Plymouth County

Vincent Pavlik

Soldiers News

Mr. and Mrs. George V. Pavlik have received word through the Red Cross that their son, Vincent Pavlik, A.S., in the U. S. naval training station at Farragut, Idaho, was down with scarlet fever, but that he is now recovering and is able to sit up. The Red Cross maintains a liaison service for the benefit of the personnel of the armed services, to keep their families informed in case of sickness which prevents soldiers and sailors from writing home themselves.

Source: LeMars Globe-Post, August 2, 1943


Vincent Pavlik arrived home Wednesday evening from Urbana, Ill., where he had attended diesel school and left on Sunday for Little Creek, Va., for a month’s training in landing boat tactics.

Source: LeMars Globe-Post, Nov. 29, 1943 (photo included)

“Gum Chums” Are Among Hazards Of Normandy, V. Pavlik Writes 
He’s In Navy, But Slept In Castles and In Pup Tents

“Gum Chums” are not the least of the hazards encountered in France by American forces, according to MoM3/c Vincent Pavlik, son of Mr. and Mrs. George Pavlik, a censored letter from whom has just been received by his parents.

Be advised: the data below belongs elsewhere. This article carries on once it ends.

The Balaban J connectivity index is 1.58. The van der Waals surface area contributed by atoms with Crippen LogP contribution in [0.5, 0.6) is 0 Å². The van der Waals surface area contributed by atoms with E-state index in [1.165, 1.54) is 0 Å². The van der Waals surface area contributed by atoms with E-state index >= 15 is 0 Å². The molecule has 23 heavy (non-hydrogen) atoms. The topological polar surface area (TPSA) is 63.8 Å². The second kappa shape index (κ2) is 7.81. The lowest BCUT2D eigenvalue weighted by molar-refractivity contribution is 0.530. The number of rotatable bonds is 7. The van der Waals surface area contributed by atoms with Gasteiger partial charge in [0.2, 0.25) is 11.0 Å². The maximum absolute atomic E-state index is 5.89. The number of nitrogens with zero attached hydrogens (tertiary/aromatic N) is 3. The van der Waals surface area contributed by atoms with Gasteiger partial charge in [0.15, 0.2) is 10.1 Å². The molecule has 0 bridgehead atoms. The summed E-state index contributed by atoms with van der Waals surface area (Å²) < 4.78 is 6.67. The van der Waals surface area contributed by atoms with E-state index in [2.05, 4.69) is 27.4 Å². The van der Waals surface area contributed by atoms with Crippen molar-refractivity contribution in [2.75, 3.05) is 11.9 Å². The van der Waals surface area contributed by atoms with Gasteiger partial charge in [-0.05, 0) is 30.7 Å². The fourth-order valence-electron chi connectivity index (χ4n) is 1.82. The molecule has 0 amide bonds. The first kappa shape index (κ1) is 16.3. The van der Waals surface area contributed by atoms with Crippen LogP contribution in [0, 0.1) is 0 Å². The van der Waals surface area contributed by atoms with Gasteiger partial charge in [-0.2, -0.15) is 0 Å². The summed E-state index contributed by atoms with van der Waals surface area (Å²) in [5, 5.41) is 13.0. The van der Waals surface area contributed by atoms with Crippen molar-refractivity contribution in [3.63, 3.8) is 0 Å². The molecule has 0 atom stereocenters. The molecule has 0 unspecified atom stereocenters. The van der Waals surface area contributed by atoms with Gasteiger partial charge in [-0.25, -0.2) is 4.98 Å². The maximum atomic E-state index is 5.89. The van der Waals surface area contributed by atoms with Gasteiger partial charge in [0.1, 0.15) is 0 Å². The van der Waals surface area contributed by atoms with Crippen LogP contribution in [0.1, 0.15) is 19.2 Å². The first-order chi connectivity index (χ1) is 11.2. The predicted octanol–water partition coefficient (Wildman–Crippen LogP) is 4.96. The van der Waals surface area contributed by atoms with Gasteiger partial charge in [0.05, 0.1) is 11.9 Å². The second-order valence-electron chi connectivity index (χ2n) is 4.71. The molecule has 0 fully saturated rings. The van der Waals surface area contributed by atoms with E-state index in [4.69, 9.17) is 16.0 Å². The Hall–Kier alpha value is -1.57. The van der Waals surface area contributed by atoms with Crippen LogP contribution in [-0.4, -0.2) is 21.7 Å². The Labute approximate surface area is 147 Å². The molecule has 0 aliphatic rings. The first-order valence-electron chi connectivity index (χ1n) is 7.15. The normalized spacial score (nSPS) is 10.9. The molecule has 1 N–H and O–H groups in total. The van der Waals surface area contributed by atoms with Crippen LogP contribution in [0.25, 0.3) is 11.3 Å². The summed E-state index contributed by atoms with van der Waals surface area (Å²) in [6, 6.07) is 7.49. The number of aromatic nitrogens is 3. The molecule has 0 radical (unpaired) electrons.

“Gum Chums” it appears, are French children of 5 years or less. Wherever the Americans go, they are mobbed by the “gum chums” with demands for candy and gum.

Vincent writes that he is returning to France, after some time spent in England, following the original invasion in which he took part. He operated an LCI out of one of the big LST ships, and transported men to the beachheads, and later, wounded to England.

Some of his duties were ashore, and he wrote that he slept in fox holes, pup tents and in old castles. “The straw mattresses in the castles felt good—but there were no modern conveniences—sometimes not even water.”

He mentioned that the automobiles in England are even smaller that the Austins which used to be seen occasionally in the United States, and wonders how his Dad would get along in one. For amusement, he said, he liked to pick up the whole hind ends of these little cars.

Source: LeMars Globe-Post, July 24, 1944